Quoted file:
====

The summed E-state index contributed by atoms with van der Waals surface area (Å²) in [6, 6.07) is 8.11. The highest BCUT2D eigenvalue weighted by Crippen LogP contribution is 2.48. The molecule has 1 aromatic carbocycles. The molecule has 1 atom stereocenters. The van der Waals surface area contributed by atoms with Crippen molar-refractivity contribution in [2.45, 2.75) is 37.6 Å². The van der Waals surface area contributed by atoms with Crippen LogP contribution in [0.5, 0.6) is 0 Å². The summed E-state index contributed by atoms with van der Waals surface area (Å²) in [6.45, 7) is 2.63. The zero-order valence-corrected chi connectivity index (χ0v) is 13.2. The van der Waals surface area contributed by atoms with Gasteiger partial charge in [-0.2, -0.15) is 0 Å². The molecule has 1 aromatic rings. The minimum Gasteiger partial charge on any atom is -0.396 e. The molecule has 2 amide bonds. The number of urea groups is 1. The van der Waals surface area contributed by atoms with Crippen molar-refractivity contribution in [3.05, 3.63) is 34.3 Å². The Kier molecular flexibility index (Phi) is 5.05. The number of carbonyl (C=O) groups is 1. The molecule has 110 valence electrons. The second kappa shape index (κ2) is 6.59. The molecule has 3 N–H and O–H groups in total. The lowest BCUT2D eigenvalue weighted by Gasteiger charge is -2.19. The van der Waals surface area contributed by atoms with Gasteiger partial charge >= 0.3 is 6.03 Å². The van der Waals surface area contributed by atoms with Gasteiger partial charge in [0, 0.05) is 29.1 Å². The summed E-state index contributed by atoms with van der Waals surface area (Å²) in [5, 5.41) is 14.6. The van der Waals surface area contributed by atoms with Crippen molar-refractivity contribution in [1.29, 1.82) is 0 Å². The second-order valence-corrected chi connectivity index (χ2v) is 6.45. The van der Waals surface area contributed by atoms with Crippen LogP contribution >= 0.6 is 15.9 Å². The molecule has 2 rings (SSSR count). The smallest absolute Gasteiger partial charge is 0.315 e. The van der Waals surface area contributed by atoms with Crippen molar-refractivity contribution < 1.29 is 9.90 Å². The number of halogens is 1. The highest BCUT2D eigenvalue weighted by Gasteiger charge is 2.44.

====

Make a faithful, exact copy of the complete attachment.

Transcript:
The summed E-state index contributed by atoms with van der Waals surface area (Å²) in [6, 6.07) is 8.11. The highest BCUT2D eigenvalue weighted by Crippen LogP contribution is 2.48. The molecule has 1 aromatic carbocycles. The molecule has 1 atom stereocenters. The van der Waals surface area contributed by atoms with Crippen molar-refractivity contribution in [2.45, 2.75) is 37.6 Å². The van der Waals surface area contributed by atoms with Crippen LogP contribution in [0.5, 0.6) is 0 Å². The summed E-state index contributed by atoms with van der Waals surface area (Å²) in [6.45, 7) is 2.63. The zero-order valence-corrected chi connectivity index (χ0v) is 13.2. The van der Waals surface area contributed by atoms with Gasteiger partial charge in [-0.2, -0.15) is 0 Å². The molecule has 1 aromatic rings. The minimum Gasteiger partial charge on any atom is -0.396 e. The molecule has 2 amide bonds. The number of urea groups is 1. The van der Waals surface area contributed by atoms with Crippen molar-refractivity contribution in [3.05, 3.63) is 34.3 Å². The Kier molecular flexibility index (Phi) is 5.05. The number of carbonyl (C=O) groups is 1. The molecule has 110 valence electrons. The second kappa shape index (κ2) is 6.59. The molecule has 3 N–H and O–H groups in total. The lowest BCUT2D eigenvalue weighted by Gasteiger charge is -2.19. The van der Waals surface area contributed by atoms with Gasteiger partial charge >= 0.3 is 6.03 Å². The van der Waals surface area contributed by atoms with Gasteiger partial charge in [0, 0.05) is 29.1 Å². The summed E-state index contributed by atoms with van der Waals surface area (Å²) in [5, 5.41) is 14.6. The van der Waals surface area contributed by atoms with Crippen molar-refractivity contribution in [1.29, 1.82) is 0 Å². The second-order valence-corrected chi connectivity index (χ2v) is 6.45. The van der Waals surface area contributed by atoms with Crippen LogP contribution >= 0.6 is 15.9 Å². The molecule has 2 rings (SSSR count). The smallest absolute Gasteiger partial charge is 0.315 e. The van der Waals surface area contributed by atoms with Crippen molar-refractivity contribution < 1.29 is 9.90 Å². The number of halogens is 1. The highest BCUT2D eigenvalue weighted by Gasteiger charge is 2.44.